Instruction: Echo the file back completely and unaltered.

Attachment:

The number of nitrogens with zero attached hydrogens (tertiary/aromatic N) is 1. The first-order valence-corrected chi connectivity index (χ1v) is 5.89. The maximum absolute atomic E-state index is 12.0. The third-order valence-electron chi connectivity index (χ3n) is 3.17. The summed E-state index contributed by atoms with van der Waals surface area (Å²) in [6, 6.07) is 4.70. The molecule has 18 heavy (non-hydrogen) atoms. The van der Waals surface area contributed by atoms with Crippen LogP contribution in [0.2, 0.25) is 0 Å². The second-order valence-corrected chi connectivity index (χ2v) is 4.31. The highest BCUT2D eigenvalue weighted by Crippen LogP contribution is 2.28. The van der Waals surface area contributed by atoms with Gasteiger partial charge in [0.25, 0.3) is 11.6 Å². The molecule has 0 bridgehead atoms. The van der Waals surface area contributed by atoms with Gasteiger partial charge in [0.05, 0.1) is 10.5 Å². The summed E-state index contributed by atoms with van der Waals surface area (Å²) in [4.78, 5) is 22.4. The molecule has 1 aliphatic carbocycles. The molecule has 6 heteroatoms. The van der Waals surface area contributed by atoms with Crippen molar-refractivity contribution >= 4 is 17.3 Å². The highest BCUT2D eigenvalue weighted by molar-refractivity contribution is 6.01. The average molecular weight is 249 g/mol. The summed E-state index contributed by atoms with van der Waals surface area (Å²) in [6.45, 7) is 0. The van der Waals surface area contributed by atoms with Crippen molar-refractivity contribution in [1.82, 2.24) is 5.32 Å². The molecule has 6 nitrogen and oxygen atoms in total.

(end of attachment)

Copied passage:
The number of nitrogens with zero attached hydrogens (tertiary/aromatic N) is 1. The first-order valence-corrected chi connectivity index (χ1v) is 5.89. The maximum absolute atomic E-state index is 12.0. The third-order valence-electron chi connectivity index (χ3n) is 3.17. The summed E-state index contributed by atoms with van der Waals surface area (Å²) in [6, 6.07) is 4.70. The molecule has 18 heavy (non-hydrogen) atoms. The van der Waals surface area contributed by atoms with Crippen LogP contribution in [0.2, 0.25) is 0 Å². The second-order valence-corrected chi connectivity index (χ2v) is 4.31. The highest BCUT2D eigenvalue weighted by Crippen LogP contribution is 2.28. The van der Waals surface area contributed by atoms with Gasteiger partial charge in [0.25, 0.3) is 11.6 Å². The molecule has 0 bridgehead atoms. The van der Waals surface area contributed by atoms with Gasteiger partial charge in [0.05, 0.1) is 10.5 Å². The summed E-state index contributed by atoms with van der Waals surface area (Å²) in [4.78, 5) is 22.4. The molecule has 1 aliphatic carbocycles. The molecule has 6 heteroatoms. The van der Waals surface area contributed by atoms with Crippen molar-refractivity contribution >= 4 is 17.3 Å². The highest BCUT2D eigenvalue weighted by molar-refractivity contribution is 6.01. The average molecular weight is 249 g/mol. The summed E-state index contributed by atoms with van der Waals surface area (Å²) in [6.45, 7) is 0. The van der Waals surface area contributed by atoms with Crippen molar-refractivity contribution in [1.82, 2.24) is 5.32 Å². The molecule has 6 nitrogen and oxygen atoms in total.